Security incidents have been at record high levels throughout 2022, with the top threats including data breaches and ransomware, driving financial fraud, and losses from ransom payments.
The numbers are ever rising for known malware attacks. A recent report by UK-based IT Governance identified 112 publicly disclosed security incidents in August 2022 across the United States, UK, Europe, South America, and elsewhere. These security breaches resulted in 97,456,345 compromised records. Known malware attacks during 2022 are costing companies millions of dollars. During the first half of 2022, there were a total of 236.1 million ransomware attacks worldwide according to Statista. Hackers are often leveraging clever phishing campaigns to gain access to employee credentials to initiate these attacks.
There are many different hacking ruses out there right now, but social engineering needs to be near the top of every CSO’s list of growing threats. These hacks could include everything from fake messages from banks with spam links, suspicious FB Direct Messages from friends to bad actors phishing employees’ credentials to gain access to company systems.
Preying on and duping unsuspecting employees has become one of the easiest ways for hackers to access company systems. Find an unsuspecting employee, gain access to that employee’s credentials, and steal the keys to the kingdom. As the saying goes, it’s easier to get in by using the keys to the front door than hacking in through a back door.
Collectively, we need to embrace a more modern and secure way to verify an individual’s identity and move past the old ways of multiple usernames, passwords, and answering security questions. Even MFA is no longer infallible.
Uber, Twillio, Mailchimp hacks
Any organization is at risk of a data breach or security intrusion. This is what happened to Uber this past summer. A hacker social engineered an Uber employee’s credentials and gained access to the internal Uber intranet, company Slack system, Google Workspace admin, Uber’s AWS accounts, financial dashboards, and more.
Another prominent example occurred earlier in 2022 when security firm Group-IB uncovered that employees of Twilio, MailChimp, and Klavioyo were the unwitting victims of a massive phishing campaign. This attack compromised nearly 9,400 accounts in more than 130 organizations. Many of these employees were US-based and used Okta’s prevalent Identity and Access Management service.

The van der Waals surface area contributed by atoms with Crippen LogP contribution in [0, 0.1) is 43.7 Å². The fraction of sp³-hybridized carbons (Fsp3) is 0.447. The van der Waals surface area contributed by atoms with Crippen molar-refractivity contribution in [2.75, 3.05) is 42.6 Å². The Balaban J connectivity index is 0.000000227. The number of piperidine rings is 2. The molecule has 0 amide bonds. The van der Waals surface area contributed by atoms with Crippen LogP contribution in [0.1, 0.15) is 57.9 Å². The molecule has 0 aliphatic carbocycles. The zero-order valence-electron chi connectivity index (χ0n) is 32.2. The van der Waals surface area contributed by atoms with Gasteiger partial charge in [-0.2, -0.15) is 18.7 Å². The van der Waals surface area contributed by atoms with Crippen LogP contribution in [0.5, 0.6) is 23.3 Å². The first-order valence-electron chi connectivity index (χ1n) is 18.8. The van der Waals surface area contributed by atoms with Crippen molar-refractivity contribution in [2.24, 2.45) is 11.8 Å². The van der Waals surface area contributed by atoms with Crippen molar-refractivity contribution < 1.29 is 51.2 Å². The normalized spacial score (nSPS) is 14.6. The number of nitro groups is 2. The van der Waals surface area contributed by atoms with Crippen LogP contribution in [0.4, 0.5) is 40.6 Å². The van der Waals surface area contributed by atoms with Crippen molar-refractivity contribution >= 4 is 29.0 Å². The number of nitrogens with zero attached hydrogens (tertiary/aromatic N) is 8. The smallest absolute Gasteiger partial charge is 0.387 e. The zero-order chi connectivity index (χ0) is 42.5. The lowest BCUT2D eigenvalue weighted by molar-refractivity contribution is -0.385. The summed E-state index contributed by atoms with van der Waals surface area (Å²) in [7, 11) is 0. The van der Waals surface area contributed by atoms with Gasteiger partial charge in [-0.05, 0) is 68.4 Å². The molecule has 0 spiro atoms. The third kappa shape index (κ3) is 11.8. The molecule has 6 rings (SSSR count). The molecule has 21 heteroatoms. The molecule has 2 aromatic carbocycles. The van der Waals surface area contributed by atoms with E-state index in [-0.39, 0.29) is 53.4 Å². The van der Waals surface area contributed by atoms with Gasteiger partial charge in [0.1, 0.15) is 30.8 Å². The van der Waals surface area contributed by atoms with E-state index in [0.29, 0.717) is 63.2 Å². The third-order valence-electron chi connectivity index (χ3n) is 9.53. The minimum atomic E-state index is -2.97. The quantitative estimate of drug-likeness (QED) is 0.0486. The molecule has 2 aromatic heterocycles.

There have been other attacks earlier this year, too. I covered news of these in my CIO column back in June. For example, the Lapsus$ hack involved companies Cisco, NVIDIA, Samsung, T-Mobile, Vodafone, and possibly other notable organizations.
And CSOs, note that even the platforms designed to protect you and your employees are being hacked. In August, password management company LastPass announced that its systems had been breached.
CSOs and systems admins thought MFA (multi-factor authentication) or 2FA (2-factor authentication) were ideal solutions. But now even those processes are being hacked, and bad actors are gaining unauthorized access to user data and information.
With people falling victims to phishing/fraud attacks, legislators in both the U.K. and the U.S. are taking note. There is a proposal in the UK that would have banks and other financial institutions reimburse victims of online fraud.
The Payment Systems Regulator announced in September that it wants the payments industry to change how it manages APP (Authorised Push Payment) scams. The proposed measures require banks to reimburse stolen amounts of over £100 to fraud victims.
UK-based banks will be obligated to compensate a customer, even if it was a phishing attack made possible by the ignorance of the banking customer. The bank will still be obligated to help refund the lost monies.
In the United States, Massachusetts Senator Elizabeth Warren is also pushing for similar legislation in the aftermath of her analysis of Zelle customers who reported stolen money.
Financial institutions must pay strict attention to fraud schemes to better protect their customers. By protecting their customers, banks will also protect their bottom line. Cybersecurity issues are not just a security or brand problem; they are also becoming a punitive financial problem.
How CSOs can fight back
CSOs must double down on preventing phishing attempts in and around internal systems. It’s one of the most critical actions to tackle. Not only are your customers getting hacked and their information being exposed, but now even the companies that manage credentials and access control (Duo, OKTA, LastPass) have been compromised, further exacerbating the problem.
Locking up the front door is still the best way to prevail against these threats. Taking a multi-tiered approach to rethinking the identity of your employees, partners, and customers is a good place to start. If you aren’t already considering doing so, it is time to start looking at the next generation of identity management and access control products being introduced into the market.
These innovative systems can better establish the identity of not only the device logging in, but also the identity of the individual using the device. In addition, identity needs to be a continuous issue, not just at the beginning of the day, shift or online session. Newer AI-based systems can accomplish this without creating annoying pop-ups of continuous re-authentication, by combining a variety of behavioral and possibly biometric signals in real-time.
Zero Trust has become an overused phrase in the industry, but it is now time to start deploying solutions that allow you as the CSO to truly trust who is accessing your networks and data.